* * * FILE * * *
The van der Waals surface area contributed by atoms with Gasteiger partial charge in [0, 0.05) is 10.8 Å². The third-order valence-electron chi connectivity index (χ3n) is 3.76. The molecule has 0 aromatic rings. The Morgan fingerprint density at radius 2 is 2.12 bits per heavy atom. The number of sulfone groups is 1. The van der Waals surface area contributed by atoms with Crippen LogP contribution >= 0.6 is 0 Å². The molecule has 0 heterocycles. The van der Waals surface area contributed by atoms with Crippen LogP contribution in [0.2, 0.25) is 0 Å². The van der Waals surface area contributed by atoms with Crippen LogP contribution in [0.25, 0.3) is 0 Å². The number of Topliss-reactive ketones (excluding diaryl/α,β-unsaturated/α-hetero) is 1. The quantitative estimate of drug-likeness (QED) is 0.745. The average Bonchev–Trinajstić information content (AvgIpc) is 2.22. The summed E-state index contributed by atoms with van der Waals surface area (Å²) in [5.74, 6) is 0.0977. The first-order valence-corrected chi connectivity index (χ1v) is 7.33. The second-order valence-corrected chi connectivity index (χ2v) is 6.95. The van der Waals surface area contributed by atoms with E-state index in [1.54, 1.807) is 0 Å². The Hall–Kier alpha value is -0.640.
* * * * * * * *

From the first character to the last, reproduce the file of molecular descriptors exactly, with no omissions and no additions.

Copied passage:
The van der Waals surface area contributed by atoms with Gasteiger partial charge in [0, 0.05) is 10.8 Å². The third-order valence-electron chi connectivity index (χ3n) is 3.76. The molecule has 0 aromatic rings. The Morgan fingerprint density at radius 2 is 2.12 bits per heavy atom. The number of sulfone groups is 1. The van der Waals surface area contributed by atoms with Crippen LogP contribution >= 0.6 is 0 Å². The molecule has 0 heterocycles. The van der Waals surface area contributed by atoms with Crippen LogP contribution in [0.2, 0.25) is 0 Å². The van der Waals surface area contributed by atoms with Crippen LogP contribution in [0.25, 0.3) is 0 Å². The number of Topliss-reactive ketones (excluding diaryl/α,β-unsaturated/α-hetero) is 1. The quantitative estimate of drug-likeness (QED) is 0.745. The average Bonchev–Trinajstić information content (AvgIpc) is 2.22. The summed E-state index contributed by atoms with van der Waals surface area (Å²) in [5.74, 6) is 0.0977. The first-order valence-corrected chi connectivity index (χ1v) is 7.33. The second-order valence-corrected chi connectivity index (χ2v) is 6.95. The van der Waals surface area contributed by atoms with E-state index in [1.54, 1.807) is 0 Å². The Hall–Kier alpha value is -0.640.